2020 was a record year for real estate secondary-market trading, according to research by Landmark Partners. Richard Lowe spoke to Paul Parker (pictured), a partner at the firm
How has the real estate secondaries landscape evolved in recent years?
The real estate secondary market is in the midst of an expansion that has seen approximately 60% annual growth in global secondary trading volume since 2009. In 2020, despite disruptions from the COVID-19 pandemic, we observed a record year with US$8.5bn (€7.1bn) in transaction volume. Investors, general partners (GPs), consultants and other industry participants generally have a greater awareness and engagement with the secondary market than at any prior point in time since Landmark commenced acquiring real estate interests through secondary transactions in 1996.
A notable trend that has fuelled this growth is the significant increase in fund and portfolio recapitalisations. GP fund sponsors have more proactively looked to the real estate secondary market as a means to create liquidity for LPs, while providing a structure to retain assets and drive further value. GP recapitalisations accounted for just 5% of total activity in 2013 and have grown to 66% of total activity in 2020, a substantial rise from prior years.
How has investor appetite and perception of real estate secondaries evolved?
Institutional investors and GP sponsors have increasingly utilised the secondary market to identify solutions to accomplish their portfolio-management objectives, leading to significant growth in the market. Real estate secondaries were once perceived as an episodic strategy, with opportunities only available during times of market distress. However, the secondary market has evolved and matured with both investors and sponsors seeing it as a productive environment to explore and achieve solutions to a variety of portfolio circumstances.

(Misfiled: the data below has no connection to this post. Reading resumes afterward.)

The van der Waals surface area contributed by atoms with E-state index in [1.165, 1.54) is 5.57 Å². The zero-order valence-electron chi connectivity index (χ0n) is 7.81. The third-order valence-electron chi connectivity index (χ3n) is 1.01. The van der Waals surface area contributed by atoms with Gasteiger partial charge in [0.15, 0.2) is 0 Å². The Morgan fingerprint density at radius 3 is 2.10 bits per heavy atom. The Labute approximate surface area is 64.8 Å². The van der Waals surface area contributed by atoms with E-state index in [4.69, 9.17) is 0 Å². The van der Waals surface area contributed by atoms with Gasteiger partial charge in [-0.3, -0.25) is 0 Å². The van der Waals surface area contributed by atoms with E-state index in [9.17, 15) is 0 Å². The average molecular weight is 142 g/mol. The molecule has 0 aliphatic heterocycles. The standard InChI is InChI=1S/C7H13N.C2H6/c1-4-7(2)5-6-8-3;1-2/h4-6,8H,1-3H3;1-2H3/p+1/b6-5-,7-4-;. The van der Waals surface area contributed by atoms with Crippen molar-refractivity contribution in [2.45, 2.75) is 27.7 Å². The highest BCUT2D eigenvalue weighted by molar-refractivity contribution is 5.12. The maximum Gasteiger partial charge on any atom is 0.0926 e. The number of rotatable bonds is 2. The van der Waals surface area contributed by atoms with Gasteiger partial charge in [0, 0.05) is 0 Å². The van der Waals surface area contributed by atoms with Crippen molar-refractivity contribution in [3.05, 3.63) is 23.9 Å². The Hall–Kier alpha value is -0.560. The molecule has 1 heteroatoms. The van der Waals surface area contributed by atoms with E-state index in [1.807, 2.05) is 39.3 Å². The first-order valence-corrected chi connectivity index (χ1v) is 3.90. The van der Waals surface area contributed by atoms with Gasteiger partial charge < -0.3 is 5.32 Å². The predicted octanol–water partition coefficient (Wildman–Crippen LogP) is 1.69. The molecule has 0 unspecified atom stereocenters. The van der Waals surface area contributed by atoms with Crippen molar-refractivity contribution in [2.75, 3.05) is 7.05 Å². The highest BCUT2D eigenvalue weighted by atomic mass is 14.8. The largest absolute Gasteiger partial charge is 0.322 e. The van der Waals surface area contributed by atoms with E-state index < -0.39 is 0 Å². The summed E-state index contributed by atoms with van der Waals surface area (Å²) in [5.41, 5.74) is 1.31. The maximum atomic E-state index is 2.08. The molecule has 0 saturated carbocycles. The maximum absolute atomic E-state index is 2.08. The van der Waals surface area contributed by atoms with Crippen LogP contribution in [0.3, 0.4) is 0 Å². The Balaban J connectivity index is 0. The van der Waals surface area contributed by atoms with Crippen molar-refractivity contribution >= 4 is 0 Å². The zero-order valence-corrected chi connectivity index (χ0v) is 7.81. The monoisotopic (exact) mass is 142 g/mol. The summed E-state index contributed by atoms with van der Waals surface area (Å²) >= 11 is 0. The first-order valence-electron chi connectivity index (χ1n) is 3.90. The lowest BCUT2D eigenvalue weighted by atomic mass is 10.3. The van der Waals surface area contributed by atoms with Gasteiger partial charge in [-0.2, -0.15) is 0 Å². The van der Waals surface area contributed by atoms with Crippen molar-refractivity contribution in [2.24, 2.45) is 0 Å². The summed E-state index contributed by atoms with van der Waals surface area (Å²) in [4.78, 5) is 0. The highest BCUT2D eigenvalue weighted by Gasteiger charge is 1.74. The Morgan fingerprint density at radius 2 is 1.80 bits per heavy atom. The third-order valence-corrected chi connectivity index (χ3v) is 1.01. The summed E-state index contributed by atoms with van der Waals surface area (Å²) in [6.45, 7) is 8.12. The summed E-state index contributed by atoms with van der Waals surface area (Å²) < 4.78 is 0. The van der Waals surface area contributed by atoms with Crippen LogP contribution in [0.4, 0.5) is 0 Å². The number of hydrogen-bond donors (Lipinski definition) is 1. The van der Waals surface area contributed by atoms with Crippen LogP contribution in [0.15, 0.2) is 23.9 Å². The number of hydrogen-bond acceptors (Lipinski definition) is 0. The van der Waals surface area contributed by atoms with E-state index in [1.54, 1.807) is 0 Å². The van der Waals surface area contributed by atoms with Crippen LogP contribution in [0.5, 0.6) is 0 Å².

“The real estate secondary market has evolved and matured” - Paul Parker
Has 2020 and COVID-19 had an impact on that evolution?
The dislocation experienced across many property sectors as a result of the COVID-19 pandemic has been an added catalyst for secondary deal flow. Similar to what was experienced after the global financial crisis of 2008, we expect the dislocation and associated uncertainty to result in a variety of near-term and longer-term opportunities. Only weeks into the crisis, we saw an influx of distressed opportunities from LPs. These LP-driven situations were focused on both upfront cash and, perhaps more telling, relief of unfunded commitments.
Over the longer term, we believe transaction opportunities will become even more pervasive once private-market valuations have corrected, thereby enabling institutional investors to address larger, more holistic portfolio-management solutions. We also expect to see continued growth in GP recapitalisations, given that the dislocation has extended the timeline of already mature funds to finish business plans and harvest assets.